Satellite Image Reveals ‘Absolutely Devastating’ Path of Tobago Oil Spill


Satellite images reveal stark streaks of black staining the pristine waters of the Caribbean, depicting the aftermath of an oil spill near Tobago. The incident, which occurred on February 7, stemmed from a barge mishap that resulted in the vessel sinking and leaking oil into the surrounding waters, as reported by the Trinidad and Tobago Coast Guard.

Comparative images captured by the European Space Agency’s Copernicus Sentinel-1 mission showcase the alarming spread of the oil spill from its point of origin near Tobago Island.

The initial images, taken before the spill, contrast with those captured on February 14, revealing the extensive westward drift of the oil slick across the Caribbean seas.

Tobago Oil Spill Captured By Satellite (Credits: Reuters)

As of Friday, the oil spill had traveled approximately 150 miles, according to the Tobago Emergency Management Agency (TEMA). However, in the intervening days, it is likely that the spill has extended its reach even further.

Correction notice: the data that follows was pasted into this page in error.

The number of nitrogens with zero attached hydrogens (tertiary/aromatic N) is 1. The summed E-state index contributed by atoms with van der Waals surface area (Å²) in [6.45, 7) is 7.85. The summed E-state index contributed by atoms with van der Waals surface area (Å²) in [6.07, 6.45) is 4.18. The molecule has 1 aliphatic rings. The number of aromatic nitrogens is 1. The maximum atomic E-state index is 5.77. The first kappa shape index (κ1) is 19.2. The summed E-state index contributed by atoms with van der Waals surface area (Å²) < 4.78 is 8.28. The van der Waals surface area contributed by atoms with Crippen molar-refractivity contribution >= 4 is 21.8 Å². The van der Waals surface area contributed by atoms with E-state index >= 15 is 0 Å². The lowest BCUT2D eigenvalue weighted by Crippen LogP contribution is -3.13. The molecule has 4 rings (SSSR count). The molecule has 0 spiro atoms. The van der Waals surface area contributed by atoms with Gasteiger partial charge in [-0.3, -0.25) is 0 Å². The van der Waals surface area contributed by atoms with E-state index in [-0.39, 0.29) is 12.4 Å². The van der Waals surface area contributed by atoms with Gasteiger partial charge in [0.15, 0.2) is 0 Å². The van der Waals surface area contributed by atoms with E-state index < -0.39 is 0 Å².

TEMA underscored the severity of the situation in a Facebook post, indicating that the spill now spans 150 nautical miles northwest from Tobago’s westernmost point, encroaching upon areas north of The Los Testigos Islands, north of Venezuela, and south of Grenada.

The barge and accompanying tug boat were purportedly en route to the nearby island of Guyana, with the barge allegedly carrying up to 35,000 barrels of fuel oil. However, the precise volume of oil leaked and the specific type of petroleum remain unconfirmed at this time.

The unfolding environmental crisis underscores the urgent need for coordinated response efforts to mitigate the ecological impact and prevent further devastation to marine ecosystems in the region.

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